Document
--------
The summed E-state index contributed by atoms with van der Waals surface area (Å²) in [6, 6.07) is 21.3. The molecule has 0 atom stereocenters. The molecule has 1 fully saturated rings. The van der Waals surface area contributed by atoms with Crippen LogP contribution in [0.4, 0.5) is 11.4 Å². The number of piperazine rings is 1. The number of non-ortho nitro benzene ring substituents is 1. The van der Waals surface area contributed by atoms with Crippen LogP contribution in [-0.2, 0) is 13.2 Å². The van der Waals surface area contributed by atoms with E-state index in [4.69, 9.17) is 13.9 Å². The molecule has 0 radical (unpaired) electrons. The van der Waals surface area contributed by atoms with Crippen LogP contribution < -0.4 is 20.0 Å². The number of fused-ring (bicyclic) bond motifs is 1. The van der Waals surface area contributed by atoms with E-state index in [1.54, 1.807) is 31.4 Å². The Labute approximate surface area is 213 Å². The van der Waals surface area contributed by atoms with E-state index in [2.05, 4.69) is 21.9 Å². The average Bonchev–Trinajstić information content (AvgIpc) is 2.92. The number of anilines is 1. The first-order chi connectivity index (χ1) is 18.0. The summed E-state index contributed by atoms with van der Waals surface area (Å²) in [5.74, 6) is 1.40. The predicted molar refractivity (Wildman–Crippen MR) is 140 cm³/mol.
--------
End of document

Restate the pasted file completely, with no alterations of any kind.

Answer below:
The summed E-state index contributed by atoms with van der Waals surface area (Å²) in [6, 6.07) is 21.3. The molecule has 0 atom stereocenters. The molecule has 1 fully saturated rings. The van der Waals surface area contributed by atoms with Crippen LogP contribution in [0.4, 0.5) is 11.4 Å². The number of piperazine rings is 1. The number of non-ortho nitro benzene ring substituents is 1. The van der Waals surface area contributed by atoms with Crippen LogP contribution in [-0.2, 0) is 13.2 Å². The van der Waals surface area contributed by atoms with E-state index in [4.69, 9.17) is 13.9 Å². The molecule has 0 radical (unpaired) electrons. The van der Waals surface area contributed by atoms with Crippen LogP contribution < -0.4 is 20.0 Å². The number of fused-ring (bicyclic) bond motifs is 1. The van der Waals surface area contributed by atoms with E-state index in [1.54, 1.807) is 31.4 Å². The Labute approximate surface area is 213 Å². The van der Waals surface area contributed by atoms with E-state index in [2.05, 4.69) is 21.9 Å². The average Bonchev–Trinajstić information content (AvgIpc) is 2.92. The number of anilines is 1. The first-order chi connectivity index (χ1) is 18.0. The summed E-state index contributed by atoms with van der Waals surface area (Å²) in [5.74, 6) is 1.40. The predicted molar refractivity (Wildman–Crippen MR) is 140 cm³/mol.